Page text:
4. Well, you have successfully sown seeds of doubt in my mind. I’ve just been reviewing some telemetry and so far failed to come up with anything that supports my argument.
            Not convinced as yet but ready to accept your interpretation for now!

            What you haven’t observed in the Massa incident however is the fact that there is still enough pressure to lock the wheels (and leave skid marks hundreds of meters long.) Ineffective however because he was also applying 100% throttle.

            Maybe we are both wrong (or right?) :)

          5. Thanks man. THe reason i’ve noticed it is cos I want to be able to see differences in drivers and their braking styles but can’t, it’s pretty frustrating!! With the locked wheels, they don’t lock (only the fronts I can see of course) until on the grass, and then there are bumps when rejoining the circuit which keeps the wheels locked and the from mid-track to barrier Massa is oscillating back and forward in the car which I imagine gives enough intermittent pressure through his (I reckon unconcious/half-unconcious) leg onto the brake pedal to lock dirty wheels on a dirty surface, the wheels lock and move again in time with his oscillations. Again with my point regarding the brake travel indicator, it remains constant throughout

  23. That picture makes me sick – I hope that he recovers fully both physically and psychologically.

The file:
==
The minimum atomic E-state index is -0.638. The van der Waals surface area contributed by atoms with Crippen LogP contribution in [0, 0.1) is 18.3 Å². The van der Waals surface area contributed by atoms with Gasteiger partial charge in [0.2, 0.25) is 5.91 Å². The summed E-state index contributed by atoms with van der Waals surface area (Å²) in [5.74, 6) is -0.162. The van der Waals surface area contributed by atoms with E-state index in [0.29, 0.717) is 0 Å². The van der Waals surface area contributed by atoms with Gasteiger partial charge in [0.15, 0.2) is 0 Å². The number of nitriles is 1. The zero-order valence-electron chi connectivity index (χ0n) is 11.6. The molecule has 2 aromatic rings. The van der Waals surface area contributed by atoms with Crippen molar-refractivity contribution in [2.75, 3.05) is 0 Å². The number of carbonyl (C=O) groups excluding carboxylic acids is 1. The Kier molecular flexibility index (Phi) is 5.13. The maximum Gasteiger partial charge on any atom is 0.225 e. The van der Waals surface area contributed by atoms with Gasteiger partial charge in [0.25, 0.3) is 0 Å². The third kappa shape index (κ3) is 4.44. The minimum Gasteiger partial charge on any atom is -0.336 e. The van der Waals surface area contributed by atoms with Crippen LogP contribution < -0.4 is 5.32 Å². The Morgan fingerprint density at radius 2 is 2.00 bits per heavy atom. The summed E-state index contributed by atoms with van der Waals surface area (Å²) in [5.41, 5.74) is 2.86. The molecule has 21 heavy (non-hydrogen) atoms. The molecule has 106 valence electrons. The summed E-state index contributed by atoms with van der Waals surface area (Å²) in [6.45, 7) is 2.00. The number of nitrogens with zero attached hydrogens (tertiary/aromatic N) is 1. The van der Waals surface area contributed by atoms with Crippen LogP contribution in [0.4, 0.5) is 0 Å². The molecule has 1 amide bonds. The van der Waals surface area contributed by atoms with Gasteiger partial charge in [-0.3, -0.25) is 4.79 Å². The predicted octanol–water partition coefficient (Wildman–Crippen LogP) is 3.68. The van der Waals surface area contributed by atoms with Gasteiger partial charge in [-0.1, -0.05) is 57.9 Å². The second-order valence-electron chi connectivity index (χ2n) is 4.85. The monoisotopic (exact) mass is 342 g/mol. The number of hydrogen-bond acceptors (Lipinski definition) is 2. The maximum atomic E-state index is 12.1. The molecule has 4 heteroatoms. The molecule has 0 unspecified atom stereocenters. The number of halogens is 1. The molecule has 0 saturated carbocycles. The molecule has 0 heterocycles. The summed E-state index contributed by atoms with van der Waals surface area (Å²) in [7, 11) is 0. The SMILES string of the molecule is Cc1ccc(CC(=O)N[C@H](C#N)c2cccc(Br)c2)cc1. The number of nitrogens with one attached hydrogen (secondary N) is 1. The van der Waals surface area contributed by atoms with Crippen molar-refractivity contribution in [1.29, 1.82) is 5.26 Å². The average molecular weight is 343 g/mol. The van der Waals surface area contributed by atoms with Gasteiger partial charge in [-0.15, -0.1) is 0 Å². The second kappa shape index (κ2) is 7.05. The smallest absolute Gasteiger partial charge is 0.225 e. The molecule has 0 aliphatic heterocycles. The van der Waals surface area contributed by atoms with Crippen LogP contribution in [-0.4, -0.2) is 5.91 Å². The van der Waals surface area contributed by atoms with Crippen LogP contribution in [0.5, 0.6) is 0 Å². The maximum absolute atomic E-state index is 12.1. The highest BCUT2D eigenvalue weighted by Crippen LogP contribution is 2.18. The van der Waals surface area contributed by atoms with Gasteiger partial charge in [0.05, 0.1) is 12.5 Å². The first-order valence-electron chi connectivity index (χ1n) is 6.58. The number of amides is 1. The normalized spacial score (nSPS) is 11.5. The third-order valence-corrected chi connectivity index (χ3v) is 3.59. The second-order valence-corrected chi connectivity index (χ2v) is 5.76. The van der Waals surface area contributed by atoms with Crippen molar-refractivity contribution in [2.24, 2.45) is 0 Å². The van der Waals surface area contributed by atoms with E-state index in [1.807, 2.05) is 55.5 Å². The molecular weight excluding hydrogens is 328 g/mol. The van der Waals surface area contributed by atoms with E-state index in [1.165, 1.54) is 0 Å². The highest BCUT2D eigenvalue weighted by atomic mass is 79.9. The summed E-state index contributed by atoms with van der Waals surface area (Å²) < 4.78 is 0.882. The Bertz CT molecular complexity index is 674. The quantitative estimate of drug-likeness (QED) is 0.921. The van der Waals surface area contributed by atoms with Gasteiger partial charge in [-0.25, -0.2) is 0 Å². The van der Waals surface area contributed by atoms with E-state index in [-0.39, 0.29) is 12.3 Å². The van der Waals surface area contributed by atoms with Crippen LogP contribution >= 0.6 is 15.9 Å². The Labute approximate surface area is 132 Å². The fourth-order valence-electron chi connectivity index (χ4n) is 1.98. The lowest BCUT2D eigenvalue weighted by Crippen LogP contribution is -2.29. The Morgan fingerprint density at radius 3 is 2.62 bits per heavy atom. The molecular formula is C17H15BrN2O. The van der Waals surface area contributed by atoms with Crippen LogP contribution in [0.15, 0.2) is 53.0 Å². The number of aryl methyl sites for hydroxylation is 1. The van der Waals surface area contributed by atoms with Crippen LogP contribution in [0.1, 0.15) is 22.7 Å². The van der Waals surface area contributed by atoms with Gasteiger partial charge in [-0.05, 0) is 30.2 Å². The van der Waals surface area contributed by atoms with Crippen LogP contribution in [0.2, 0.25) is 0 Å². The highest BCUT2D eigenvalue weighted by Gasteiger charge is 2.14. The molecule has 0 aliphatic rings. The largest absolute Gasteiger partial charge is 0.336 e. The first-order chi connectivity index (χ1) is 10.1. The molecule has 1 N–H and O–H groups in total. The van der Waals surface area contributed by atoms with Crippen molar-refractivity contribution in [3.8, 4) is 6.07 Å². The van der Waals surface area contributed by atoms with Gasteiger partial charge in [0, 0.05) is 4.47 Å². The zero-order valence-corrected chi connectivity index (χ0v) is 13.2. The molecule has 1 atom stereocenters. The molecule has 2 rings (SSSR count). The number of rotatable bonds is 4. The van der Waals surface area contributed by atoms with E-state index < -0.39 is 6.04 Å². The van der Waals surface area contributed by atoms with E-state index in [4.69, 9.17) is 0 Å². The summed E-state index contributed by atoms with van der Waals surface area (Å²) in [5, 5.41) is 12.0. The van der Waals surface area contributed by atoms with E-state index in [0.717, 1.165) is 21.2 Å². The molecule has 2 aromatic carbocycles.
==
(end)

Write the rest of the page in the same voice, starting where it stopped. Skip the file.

Apparently he had his feet on both the throttle and the brake, which could have been a reaction to the shock of the impact. Also, he never lets go of the wheel.

    It’s obvious he won’t be racing tomorrow as they will have to run brain scans to ensure no repeat of the Donohue accident. I wonder what the extent of his injuries are?

    Please, please, please God let Felipe be OK – this last week has been too much a reminder of the dangers of motorsport…

  24. The poor guy looks in terrible shape, he won’t be racing on Sunday. That eye will be swollen, hope he’s ok.

  25. Those images look horrible, hope he’s okay but he clearly won’t be racing tomorrow :(

  26. his hand were still on his wheel, hope he didn’t broke any fingers or his wrist

  27. What a terrible deal, I hope he is alright and makes a speedy recovery. I think an alternative solution to prevent something like this other then closed cockpits would be either a windshield or safety screen going around the cockpit. Sprint cars use a steal rock screen in front of the driver to prevent this sort of thing and I think F1 needs something similar, if not to stop the debris then to at least slow it or deflect it.